(See Birds, Small).

The flesh of the Song Thrush, or Throstle, is excellent for a weak digestion. "Roasted with myrtle berries it helps the dysentery, and other fluxes of the belly." Its notes, of flute-like melody, are "full of rich cadences, clear, and deep." The food of the Song Thrush is chiefly insects. "Around the head of spring," quoth Master Swan (Speculum Mundi, 1643), "the choristers of the resounding woods do then begin to tune their sugared throats, bidding good morrow to the day, and music to the morn".

In former Roman times patrician ladies reared thousands of Thrushes yearly for the market, and further sold the manure therefrom for the land. Men ruined themselves in procuring dishes composed of these birds for their guests. But when the physician of Pompey prescribed a Thrush for inciting appetite, there was not one to be found for sale in all Rome; meantime Lucullus had scores of them in his private Aviary. The Thrush Aviary of Varro's aunt was one of the sights of Rome. Hannah More has told, respecting Dr. Johnson that when talking to her about Pembroke College, Oxford, and his poetical companions thereat, - Shenstone, and others, - he said, "We are all a nest of singing birds here".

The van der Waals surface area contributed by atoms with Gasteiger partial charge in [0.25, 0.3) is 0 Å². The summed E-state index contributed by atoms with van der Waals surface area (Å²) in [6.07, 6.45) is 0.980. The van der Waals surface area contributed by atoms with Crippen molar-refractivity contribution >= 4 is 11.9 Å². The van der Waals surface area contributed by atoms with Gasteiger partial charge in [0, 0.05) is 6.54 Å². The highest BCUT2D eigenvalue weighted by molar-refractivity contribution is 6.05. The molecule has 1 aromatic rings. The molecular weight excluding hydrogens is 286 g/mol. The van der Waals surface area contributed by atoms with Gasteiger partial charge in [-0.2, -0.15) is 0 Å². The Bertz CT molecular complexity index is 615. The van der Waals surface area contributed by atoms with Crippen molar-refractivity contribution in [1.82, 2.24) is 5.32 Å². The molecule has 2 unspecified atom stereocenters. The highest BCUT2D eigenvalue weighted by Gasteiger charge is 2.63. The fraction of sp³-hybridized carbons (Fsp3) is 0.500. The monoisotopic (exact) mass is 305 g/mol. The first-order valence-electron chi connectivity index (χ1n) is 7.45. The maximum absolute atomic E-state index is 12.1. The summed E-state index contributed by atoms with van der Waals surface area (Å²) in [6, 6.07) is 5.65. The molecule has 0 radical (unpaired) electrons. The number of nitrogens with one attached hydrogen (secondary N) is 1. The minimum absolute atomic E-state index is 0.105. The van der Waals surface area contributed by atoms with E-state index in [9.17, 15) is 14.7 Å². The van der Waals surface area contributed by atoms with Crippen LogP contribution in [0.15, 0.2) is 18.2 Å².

For the particular aphthous, white, patchy soreness inside the mouth, which is known as "thrush," especially in infants (and in some extremities of adult disease), - this local trouble being produced by the yeast fungus (Saccharomyces albicans), - Swedish doctors give the "Thrush lichen" (Pettigera aphthosa) (which grows on moist Alpine rocks), boiled in milk, as a cure. Likewise, "On fait avec le suc de Cassis" (black currant) "une confiture, et un Sirop que les Anglais emploient dans ces maux de gorge. Ils en fabriquent des saccharoles solides, sous forme de pastilles".